Frost vs. freeze
Although the terms frost and freeze are often interchanged, they describe two distinct phenomena. An advective freeze is windborne & occurs when a cold air mass moves into an area bringing freezing temperatures. Radiation frost occurs when a clear sky and calm winds (less than 5 mph) allow an inversion to develop, and temperatures near the surface drop below freezing.
|Feature||Radiation Frost||Advective Freeze|
|Wind||<5 mph||>5 mph|
|Sky||clear||clouds may exist|
|Cold air mass depth||30–200 ft||500–5000 ft|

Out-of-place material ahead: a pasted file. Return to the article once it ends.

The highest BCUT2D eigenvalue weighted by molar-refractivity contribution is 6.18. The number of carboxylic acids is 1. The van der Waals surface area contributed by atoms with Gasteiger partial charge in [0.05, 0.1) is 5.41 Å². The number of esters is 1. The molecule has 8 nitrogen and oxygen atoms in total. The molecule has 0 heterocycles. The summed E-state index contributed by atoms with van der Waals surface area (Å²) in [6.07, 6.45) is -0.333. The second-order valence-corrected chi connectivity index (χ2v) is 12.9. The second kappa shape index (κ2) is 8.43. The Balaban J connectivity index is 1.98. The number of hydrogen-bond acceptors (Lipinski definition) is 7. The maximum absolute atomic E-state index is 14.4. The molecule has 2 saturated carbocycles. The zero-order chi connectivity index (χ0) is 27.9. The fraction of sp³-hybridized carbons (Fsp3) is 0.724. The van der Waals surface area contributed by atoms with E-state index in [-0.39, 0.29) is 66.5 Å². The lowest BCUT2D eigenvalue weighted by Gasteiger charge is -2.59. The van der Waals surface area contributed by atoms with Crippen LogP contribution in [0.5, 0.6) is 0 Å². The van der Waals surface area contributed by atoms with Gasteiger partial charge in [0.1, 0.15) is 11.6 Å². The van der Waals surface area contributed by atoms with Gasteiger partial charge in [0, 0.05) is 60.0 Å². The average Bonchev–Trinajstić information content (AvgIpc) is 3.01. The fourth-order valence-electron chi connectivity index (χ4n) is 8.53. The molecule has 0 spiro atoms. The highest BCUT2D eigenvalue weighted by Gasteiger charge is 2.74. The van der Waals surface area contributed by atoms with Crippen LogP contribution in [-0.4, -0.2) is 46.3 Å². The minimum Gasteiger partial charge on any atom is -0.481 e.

|Cold air drainage||yes||no|
|Protection||likely successful||limited success|
Types of radiation frost
Hoar frost, or white frost, occurs when atmospheric moisture freezes onto solid surfaces as small crystals without first condensing as dew.
Black frost, where few or no ice crystals form, occurs when the air temperature is below freezing but above the dew point (the temperature to which air must be cooled to cause atmospheric moisture to condense). The drier the air, the lower the dew point.×